The album opens with a short, but very pretty acoustic guitar driven "Futile Devices" before the squelchy opening drum beat of "Too Much" - one of the record's many highlights, and probably the closest sounding to previous work - with a great chorus and in the second half, many of the orchestral flourishes you'd expect from Sufjan weaving in and out of the electronics.

Some speculation has been made about Sufjan's mental state during the recording of this record - whether it is a true reflection of where he was during the writing and recordings or not, the themes of the songs often appear to float around depression, and salvation. The album title itself refers to a work by Royal Robertson, an artist who was diagnosed with Schizophrenia. "I want to be well, I want to be well, I need to be well" echoes the refrain in "I Want To Be Well", as Stevens howls "I'm not f***ing around" repeatedly over the top, before album closer "Impossible Soul" - all 25 minutes of it - loops and weaves its way through a myriad of different emotions and musical spaces. It's not only brave, it's beautiful, and it acts as a kind of one-movement concentration of everything that has gone before. By the time it reaches a low drone at around the 22.20 mark, an acoustic guitar returns to the forefront along with a softly intoned vocal. Ending the song he quietly repeats, in a heartfelt relection of his love, "Boy, we made such a mess/Together".

I think it would be a real shame for people to take a listen to this record - realise there's no "Chicago" and switch off from it. There is true beauty here and the electronic instrumentation only adds to the music by simply making it that much more interesting - something sadly lacking in many releases of late. Give it a chance - this one is destined to be a classic.
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on 14 December 2013
I'm going to quote a friends opinion on this album. "Sufjan Stevens' experimental electronic side (as seen on 2001's Enjoy Your Rabbit) finally comes to terms with his softer composer side (as seen on 2005's Illinois) and manages to perfectly balance the two on this album." Stevens ability to compose beautiful melodies and create sonic soundscapes almost seems effortless. I've listened to this album numerous times since it's release in 2010. Every listen gets better and better. Now that it is part of my vinyl collection it feels even closer to my heart. For only £17 this double LP is well worth a purchase.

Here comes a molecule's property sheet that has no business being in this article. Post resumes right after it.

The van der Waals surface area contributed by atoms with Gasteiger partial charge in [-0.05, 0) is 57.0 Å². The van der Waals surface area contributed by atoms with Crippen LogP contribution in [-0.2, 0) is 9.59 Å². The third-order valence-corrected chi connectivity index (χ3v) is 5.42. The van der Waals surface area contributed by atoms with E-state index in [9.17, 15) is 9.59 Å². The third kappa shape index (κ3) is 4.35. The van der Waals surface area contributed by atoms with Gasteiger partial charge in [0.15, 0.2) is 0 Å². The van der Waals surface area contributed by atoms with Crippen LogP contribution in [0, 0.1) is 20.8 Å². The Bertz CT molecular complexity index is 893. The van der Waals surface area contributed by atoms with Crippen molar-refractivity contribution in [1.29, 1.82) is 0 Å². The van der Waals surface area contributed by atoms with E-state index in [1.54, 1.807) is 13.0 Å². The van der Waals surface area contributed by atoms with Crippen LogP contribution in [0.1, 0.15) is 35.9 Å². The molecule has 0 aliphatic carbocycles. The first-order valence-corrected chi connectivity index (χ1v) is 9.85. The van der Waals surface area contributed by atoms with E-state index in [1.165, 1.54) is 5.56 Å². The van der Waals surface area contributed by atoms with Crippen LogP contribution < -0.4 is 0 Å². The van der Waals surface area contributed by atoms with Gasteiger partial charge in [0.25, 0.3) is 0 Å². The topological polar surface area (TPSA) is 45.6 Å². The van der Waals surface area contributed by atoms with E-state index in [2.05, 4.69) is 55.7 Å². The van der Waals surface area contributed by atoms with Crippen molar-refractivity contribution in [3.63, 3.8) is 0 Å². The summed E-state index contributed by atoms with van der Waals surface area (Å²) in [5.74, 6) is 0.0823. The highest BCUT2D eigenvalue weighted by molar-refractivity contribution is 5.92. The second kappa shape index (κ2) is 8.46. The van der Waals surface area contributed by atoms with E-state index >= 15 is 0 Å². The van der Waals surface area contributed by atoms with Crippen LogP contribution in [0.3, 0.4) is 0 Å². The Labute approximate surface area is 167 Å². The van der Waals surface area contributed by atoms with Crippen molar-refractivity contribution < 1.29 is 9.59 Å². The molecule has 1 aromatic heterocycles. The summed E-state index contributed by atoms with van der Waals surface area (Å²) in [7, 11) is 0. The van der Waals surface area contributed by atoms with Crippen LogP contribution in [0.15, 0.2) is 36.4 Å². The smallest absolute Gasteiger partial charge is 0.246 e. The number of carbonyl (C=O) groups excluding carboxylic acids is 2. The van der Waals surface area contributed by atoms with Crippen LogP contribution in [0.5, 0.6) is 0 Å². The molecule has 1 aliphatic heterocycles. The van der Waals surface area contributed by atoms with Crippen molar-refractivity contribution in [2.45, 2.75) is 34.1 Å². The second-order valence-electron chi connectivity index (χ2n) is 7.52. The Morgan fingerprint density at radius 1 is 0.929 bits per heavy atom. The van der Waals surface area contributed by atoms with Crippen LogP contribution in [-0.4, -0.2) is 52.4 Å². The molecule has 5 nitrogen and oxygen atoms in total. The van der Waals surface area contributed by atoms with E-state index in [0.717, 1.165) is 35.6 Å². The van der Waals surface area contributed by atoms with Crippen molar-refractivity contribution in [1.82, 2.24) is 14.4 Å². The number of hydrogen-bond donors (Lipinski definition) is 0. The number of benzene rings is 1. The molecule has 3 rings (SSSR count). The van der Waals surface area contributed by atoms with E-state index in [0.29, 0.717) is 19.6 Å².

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on 2 November 2010
Other reviewers do a finer job than me in extolling the wonder of this latest Sufjan Stevens release, so I'll keep it brief.

Having read a couple of dismissive reviews in the press, I was prepared to be disappointed. I did, however, download the 'all delighted people' EP from Asthmatic Kitty's website and was impressed enough to think the critics might be wrong about the impending new album.

And how wrong they were! Few musicians could get away with combining folk, choral, electronica, auto-tune R&B, orchestration, rock and roll, psychedelia and wonderful 'pop' sensibilities in one album, but Sufjan does it on one track (Age of Adz)!

The first time you hear it, it's like listening to the sound of an orchestra falling down the stairs, being chased by R2D2 and C3PO, but after two or three repeats, it's wonder emerges - especially at the 5.00 mark when the emotive key changes and the cry 'I lost the will to fight' brings the song to its quiet, contemplative acoustic close.

I think this is one of the most remarkable records I've ever heard (so I'm looking back through the Stevens catalogue right now). if OK Computer was the record of the last century, maybe we've the first real contender for the new one. Mesmerising.